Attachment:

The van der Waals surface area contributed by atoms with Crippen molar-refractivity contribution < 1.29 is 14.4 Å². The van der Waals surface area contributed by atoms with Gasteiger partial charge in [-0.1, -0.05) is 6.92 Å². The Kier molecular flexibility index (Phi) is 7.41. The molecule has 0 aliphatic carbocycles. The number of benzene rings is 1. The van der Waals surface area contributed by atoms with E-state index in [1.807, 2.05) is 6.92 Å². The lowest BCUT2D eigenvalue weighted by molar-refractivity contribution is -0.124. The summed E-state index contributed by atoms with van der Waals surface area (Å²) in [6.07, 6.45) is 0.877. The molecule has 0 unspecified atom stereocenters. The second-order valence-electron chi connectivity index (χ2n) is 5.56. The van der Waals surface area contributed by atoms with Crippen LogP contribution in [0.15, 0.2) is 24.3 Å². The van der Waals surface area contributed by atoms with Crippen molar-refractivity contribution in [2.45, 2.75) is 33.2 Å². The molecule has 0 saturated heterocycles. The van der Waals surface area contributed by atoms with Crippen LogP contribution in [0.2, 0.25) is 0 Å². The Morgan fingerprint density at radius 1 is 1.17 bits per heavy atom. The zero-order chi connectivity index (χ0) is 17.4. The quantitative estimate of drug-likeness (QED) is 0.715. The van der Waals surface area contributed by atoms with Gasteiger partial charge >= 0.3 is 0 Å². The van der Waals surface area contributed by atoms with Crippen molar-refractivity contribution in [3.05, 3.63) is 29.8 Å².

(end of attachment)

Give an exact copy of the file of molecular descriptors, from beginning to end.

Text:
The van der Waals surface area contributed by atoms with Crippen molar-refractivity contribution < 1.29 is 14.4 Å². The van der Waals surface area contributed by atoms with Gasteiger partial charge in [-0.1, -0.05) is 6.92 Å². The Kier molecular flexibility index (Phi) is 7.41. The molecule has 0 aliphatic carbocycles. The number of benzene rings is 1. The van der Waals surface area contributed by atoms with E-state index in [1.807, 2.05) is 6.92 Å². The lowest BCUT2D eigenvalue weighted by molar-refractivity contribution is -0.124. The summed E-state index contributed by atoms with van der Waals surface area (Å²) in [6.07, 6.45) is 0.877. The molecule has 0 unspecified atom stereocenters. The second-order valence-electron chi connectivity index (χ2n) is 5.56. The van der Waals surface area contributed by atoms with Crippen LogP contribution in [0.15, 0.2) is 24.3 Å². The van der Waals surface area contributed by atoms with Crippen molar-refractivity contribution in [2.45, 2.75) is 33.2 Å². The molecule has 0 saturated heterocycles. The van der Waals surface area contributed by atoms with Crippen LogP contribution in [0.2, 0.25) is 0 Å². The Morgan fingerprint density at radius 1 is 1.17 bits per heavy atom. The zero-order chi connectivity index (χ0) is 17.4. The quantitative estimate of drug-likeness (QED) is 0.715. The van der Waals surface area contributed by atoms with Gasteiger partial charge >= 0.3 is 0 Å². The van der Waals surface area contributed by atoms with Crippen molar-refractivity contribution in [3.05, 3.63) is 29.8 Å².